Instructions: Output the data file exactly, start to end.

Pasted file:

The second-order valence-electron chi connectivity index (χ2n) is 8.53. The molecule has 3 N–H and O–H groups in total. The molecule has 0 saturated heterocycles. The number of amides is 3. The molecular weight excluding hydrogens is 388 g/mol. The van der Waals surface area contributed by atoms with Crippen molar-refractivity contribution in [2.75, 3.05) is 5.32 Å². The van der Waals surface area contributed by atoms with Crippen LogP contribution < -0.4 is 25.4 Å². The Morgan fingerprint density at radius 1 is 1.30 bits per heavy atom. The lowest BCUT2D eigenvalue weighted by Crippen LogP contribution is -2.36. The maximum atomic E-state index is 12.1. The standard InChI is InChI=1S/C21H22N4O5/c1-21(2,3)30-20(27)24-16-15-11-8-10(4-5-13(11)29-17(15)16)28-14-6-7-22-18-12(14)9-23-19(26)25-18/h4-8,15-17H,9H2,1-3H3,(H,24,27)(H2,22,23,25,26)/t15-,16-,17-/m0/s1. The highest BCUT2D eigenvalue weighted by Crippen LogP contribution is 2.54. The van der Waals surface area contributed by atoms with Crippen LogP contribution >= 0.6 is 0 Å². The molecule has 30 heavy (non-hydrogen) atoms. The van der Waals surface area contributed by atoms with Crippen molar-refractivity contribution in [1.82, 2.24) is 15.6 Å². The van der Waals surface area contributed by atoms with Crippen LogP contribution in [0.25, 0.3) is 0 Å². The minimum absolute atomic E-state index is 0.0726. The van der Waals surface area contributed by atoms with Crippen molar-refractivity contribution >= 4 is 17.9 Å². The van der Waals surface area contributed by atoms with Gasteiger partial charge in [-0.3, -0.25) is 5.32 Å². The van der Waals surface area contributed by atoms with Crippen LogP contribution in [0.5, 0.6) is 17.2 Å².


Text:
The second-order valence-electron chi connectivity index (χ2n) is 8.53. The molecule has 3 N–H and O–H groups in total. The molecule has 0 saturated heterocycles. The number of amides is 3. The molecular weight excluding hydrogens is 388 g/mol. The van der Waals surface area contributed by atoms with Crippen molar-refractivity contribution in [2.75, 3.05) is 5.32 Å². The van der Waals surface area contributed by atoms with Crippen LogP contribution < -0.4 is 25.4 Å². The Morgan fingerprint density at radius 1 is 1.30 bits per heavy atom. The lowest BCUT2D eigenvalue weighted by Crippen LogP contribution is -2.36. The maximum atomic E-state index is 12.1. The standard InChI is InChI=1S/C21H22N4O5/c1-21(2,3)30-20(27)24-16-15-11-8-10(4-5-13(11)29-17(15)16)28-14-6-7-22-18-12(14)9-23-19(26)25-18/h4-8,15-17H,9H2,1-3H3,(H,24,27)(H2,22,23,25,26)/t15-,16-,17-/m0/s1. The highest BCUT2D eigenvalue weighted by Crippen LogP contribution is 2.54. The van der Waals surface area contributed by atoms with Crippen LogP contribution >= 0.6 is 0 Å². The molecule has 30 heavy (non-hydrogen) atoms. The van der Waals surface area contributed by atoms with Crippen molar-refractivity contribution in [1.82, 2.24) is 15.6 Å². The van der Waals surface area contributed by atoms with Crippen LogP contribution in [0.25, 0.3) is 0 Å². The minimum absolute atomic E-state index is 0.0726. The van der Waals surface area contributed by atoms with Crippen molar-refractivity contribution >= 4 is 17.9 Å². The van der Waals surface area contributed by atoms with Gasteiger partial charge in [-0.3, -0.25) is 5.32 Å². The van der Waals surface area contributed by atoms with Crippen LogP contribution in [0.5, 0.6) is 17.2 Å².